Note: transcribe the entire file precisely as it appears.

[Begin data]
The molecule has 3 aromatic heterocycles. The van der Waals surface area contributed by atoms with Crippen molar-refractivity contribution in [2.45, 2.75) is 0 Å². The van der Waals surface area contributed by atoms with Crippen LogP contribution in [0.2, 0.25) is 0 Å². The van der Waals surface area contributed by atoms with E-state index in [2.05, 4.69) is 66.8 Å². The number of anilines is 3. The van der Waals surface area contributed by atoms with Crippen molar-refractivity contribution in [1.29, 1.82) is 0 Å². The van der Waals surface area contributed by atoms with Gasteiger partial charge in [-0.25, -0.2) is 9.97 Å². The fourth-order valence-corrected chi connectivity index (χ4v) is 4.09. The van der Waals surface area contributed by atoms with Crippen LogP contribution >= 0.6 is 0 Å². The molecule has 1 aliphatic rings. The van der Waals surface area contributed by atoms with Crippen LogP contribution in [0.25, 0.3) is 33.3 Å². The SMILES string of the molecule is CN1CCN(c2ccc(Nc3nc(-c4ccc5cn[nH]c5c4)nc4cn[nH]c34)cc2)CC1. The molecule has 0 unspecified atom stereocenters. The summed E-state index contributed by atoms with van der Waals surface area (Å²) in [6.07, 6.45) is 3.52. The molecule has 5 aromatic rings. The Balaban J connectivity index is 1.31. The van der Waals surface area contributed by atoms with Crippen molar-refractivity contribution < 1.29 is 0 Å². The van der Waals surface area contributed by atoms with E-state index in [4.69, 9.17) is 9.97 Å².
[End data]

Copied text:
The molecule has 3 aromatic heterocycles. The van der Waals surface area contributed by atoms with Crippen molar-refractivity contribution in [2.45, 2.75) is 0 Å². The van der Waals surface area contributed by atoms with Crippen LogP contribution in [0.2, 0.25) is 0 Å². The van der Waals surface area contributed by atoms with E-state index in [2.05, 4.69) is 66.8 Å². The number of anilines is 3. The van der Waals surface area contributed by atoms with Crippen molar-refractivity contribution in [1.29, 1.82) is 0 Å². The van der Waals surface area contributed by atoms with Gasteiger partial charge in [-0.25, -0.2) is 9.97 Å². The fourth-order valence-corrected chi connectivity index (χ4v) is 4.09. The van der Waals surface area contributed by atoms with Crippen LogP contribution >= 0.6 is 0 Å². The molecule has 1 aliphatic rings. The van der Waals surface area contributed by atoms with Crippen LogP contribution in [0.25, 0.3) is 33.3 Å². The SMILES string of the molecule is CN1CCN(c2ccc(Nc3nc(-c4ccc5cn[nH]c5c4)nc4cn[nH]c34)cc2)CC1. The molecule has 0 unspecified atom stereocenters. The summed E-state index contributed by atoms with van der Waals surface area (Å²) in [6.07, 6.45) is 3.52. The molecule has 5 aromatic rings. The Balaban J connectivity index is 1.31. The van der Waals surface area contributed by atoms with Crippen molar-refractivity contribution < 1.29 is 0 Å². The van der Waals surface area contributed by atoms with E-state index in [4.69, 9.17) is 9.97 Å².